Graeme Davison
The Unforgiving Minute: How Australia Learned to Tell the Time
Oxford University Press, 1993.
Australian Book Review, Feb/March 1994, p. 28.

Fifteen years ago, Graeme Davison published The Rise and Fall of Marvellous Melbourne. Now, he has completed a second and slimmer volume. Meantimes, Davison has not been idle. He has edited collections, published essays and taught at a university. In terms of academic achievement, his second monograph reads like a Masters Thesis. Had Davison been its supervisor instead of its author, he would be justified in encouraging the student to complete the job by enrolling for a doctoral degree. In that event, the student researcher would need to find a more accomplished supervisor.

The weakness in Davison’s essay is not its narrow range of examples, although a Victorian bias is evident. The failure is Davison’s in ability to comprehend why minutes had to be become unforgiving. Just as Ken Dallas’s Marxism provided Blainey with the catalyst for his Tyranny of Distance so has Davison leant upon Marxists such as David Harvey and E. P. Thompson, but he has no more comprehended their source than did Blainey, with whose book Davison’s has been compared.

Marx himself is quoted several times in The Unforgiving Minute. From Davison’s footnotes, he appears not to have read the passages from which these quotations come. His references are to two secondary works which quoted the Grundrisse. Davison’s failure to consult Marx’s original is the more strange in light of the emphasis he gives to one of these phrases, “Time Conquers Space”, by using it as a chapter title.

Had Davison sent out a research assistant to photocopy the relevant section of the Grundrisse, he might have been spared the embarrassment of declaring that Marx had expressed himself “rather cryptically” when commenting on “the annihilation of space by time”. What seemed cryptic to Davison becomes less so to anyone who takes the trouble to read the phrase in the context of Marx’s discussion of why capitalists must strive to increase the speed of circulation of commodities. In brief, the surplus value extracted from the workers’ labour power cannot be realized as profit until after their products have been sold; in the interim, the capitalist is paying for his fixed and variable costs. Hence, the briefer the interval between production and return on sales, the lower those costs can be kept.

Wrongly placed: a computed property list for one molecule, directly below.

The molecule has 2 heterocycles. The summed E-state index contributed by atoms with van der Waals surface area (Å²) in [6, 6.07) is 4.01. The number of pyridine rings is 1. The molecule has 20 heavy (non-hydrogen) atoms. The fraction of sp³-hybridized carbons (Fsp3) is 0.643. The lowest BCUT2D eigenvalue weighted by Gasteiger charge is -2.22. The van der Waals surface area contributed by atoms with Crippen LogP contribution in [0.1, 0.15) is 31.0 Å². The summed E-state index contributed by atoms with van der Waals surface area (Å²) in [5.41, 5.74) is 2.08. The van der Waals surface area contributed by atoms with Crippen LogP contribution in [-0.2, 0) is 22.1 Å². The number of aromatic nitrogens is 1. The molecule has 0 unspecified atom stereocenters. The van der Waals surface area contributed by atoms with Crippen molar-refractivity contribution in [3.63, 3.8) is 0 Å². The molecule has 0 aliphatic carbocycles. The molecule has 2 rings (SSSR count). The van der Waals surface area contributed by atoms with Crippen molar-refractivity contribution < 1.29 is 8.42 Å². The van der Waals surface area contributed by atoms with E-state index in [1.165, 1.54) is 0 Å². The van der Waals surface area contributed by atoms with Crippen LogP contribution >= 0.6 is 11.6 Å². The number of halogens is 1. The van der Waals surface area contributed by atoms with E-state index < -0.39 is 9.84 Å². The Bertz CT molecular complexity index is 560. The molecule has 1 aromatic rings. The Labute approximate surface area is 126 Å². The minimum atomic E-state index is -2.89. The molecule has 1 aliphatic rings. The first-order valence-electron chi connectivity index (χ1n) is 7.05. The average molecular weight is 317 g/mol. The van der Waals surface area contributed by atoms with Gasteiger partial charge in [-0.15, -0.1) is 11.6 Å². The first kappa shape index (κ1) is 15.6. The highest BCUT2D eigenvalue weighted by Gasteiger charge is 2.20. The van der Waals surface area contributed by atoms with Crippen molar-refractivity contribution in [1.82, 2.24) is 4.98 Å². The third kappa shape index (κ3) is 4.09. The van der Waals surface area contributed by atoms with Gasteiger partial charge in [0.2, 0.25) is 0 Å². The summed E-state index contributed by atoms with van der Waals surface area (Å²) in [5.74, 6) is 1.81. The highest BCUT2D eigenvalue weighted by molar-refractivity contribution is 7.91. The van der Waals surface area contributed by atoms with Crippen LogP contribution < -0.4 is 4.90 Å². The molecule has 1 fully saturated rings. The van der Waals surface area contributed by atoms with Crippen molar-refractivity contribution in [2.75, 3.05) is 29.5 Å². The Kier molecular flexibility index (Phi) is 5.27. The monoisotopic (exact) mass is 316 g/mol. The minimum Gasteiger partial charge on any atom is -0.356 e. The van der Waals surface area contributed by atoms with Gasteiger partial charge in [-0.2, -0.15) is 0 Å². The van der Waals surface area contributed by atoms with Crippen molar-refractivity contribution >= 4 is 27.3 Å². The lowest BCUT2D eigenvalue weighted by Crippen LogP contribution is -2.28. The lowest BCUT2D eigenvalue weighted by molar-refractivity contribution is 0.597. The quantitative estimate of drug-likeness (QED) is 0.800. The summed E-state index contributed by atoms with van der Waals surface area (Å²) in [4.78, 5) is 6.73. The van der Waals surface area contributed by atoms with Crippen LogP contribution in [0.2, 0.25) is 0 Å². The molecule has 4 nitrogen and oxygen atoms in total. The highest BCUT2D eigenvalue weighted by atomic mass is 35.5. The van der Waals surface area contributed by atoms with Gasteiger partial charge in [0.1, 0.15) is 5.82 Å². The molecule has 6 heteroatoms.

In mitigation for not comprehending these dynamics, Davison could plead that he has been misled by those Marxists who concentrate on the controls over workers at their points of employment. This aspect of the battle to prevent a decline in the rate of profit did indeed lead to the scientific management of workers through the control of time so that the rate of exploitation could be increased without need to prolong the working week. Significant as that side of the class struggle remains, the logic of capital must also be recognised. It would be unfair to expect a historian to bother his head with such difficult matters if he had not decorated his text with their externalities.

Relations between the state and the capitalist class are no less a puzzle to Davison. If capitalists are the beneficiaries of time-thrift, why is it, he asks, that the primary enforcers were government employees, such as school teachers? If, following Marx’s aphorism, the state is the executive committee of the bourgeoisie, then school masters, including university professors, are paid to facilitate the accumulation of capital through the training of the next generation of workers.

Darwin’s name does not appear in The Unforgiving Minute, nor that of any of those authors who, during the first century of European occupation of Australia, counterpoised Biblical assumptions about a 6000-year universe against what Stephen Jay Gould calls deep time. Those controversies were alive in Australia during the period when Davison shows how significant the divisions of clock-time were becoming. The interaction of these contrary experiences merits consideration. Nor do we hear of how Australians learned about relativity theory with its variant of a Space-Time continuum. Nor does our chronicler of clack-time trouble his readers with how cinema and television screens have taught us to accept that reel time need not coincide with real time.

The Unforgiving Minute is boosted on its back cover as complementing Geoffrey Blainey’s The Tyranny of Distance. This intended praise comes not from reviewers but from mates, a local instance of one of those infections of academe against with Paglia has railed. One problem with such commendation is that it sets a standard which Davison cannot reach. Dangerous as Blainey’s penchant for paradoxes can become, his prose is always as lively as the connections he perceives are provocative. If we revert to Kenneth Slessor’s image of Captain Cook’s cabin, then Blainey is the clock by Arnold which “ran like mad”, while Davison reads like the Kendall dawdling “in the tombstoned past”.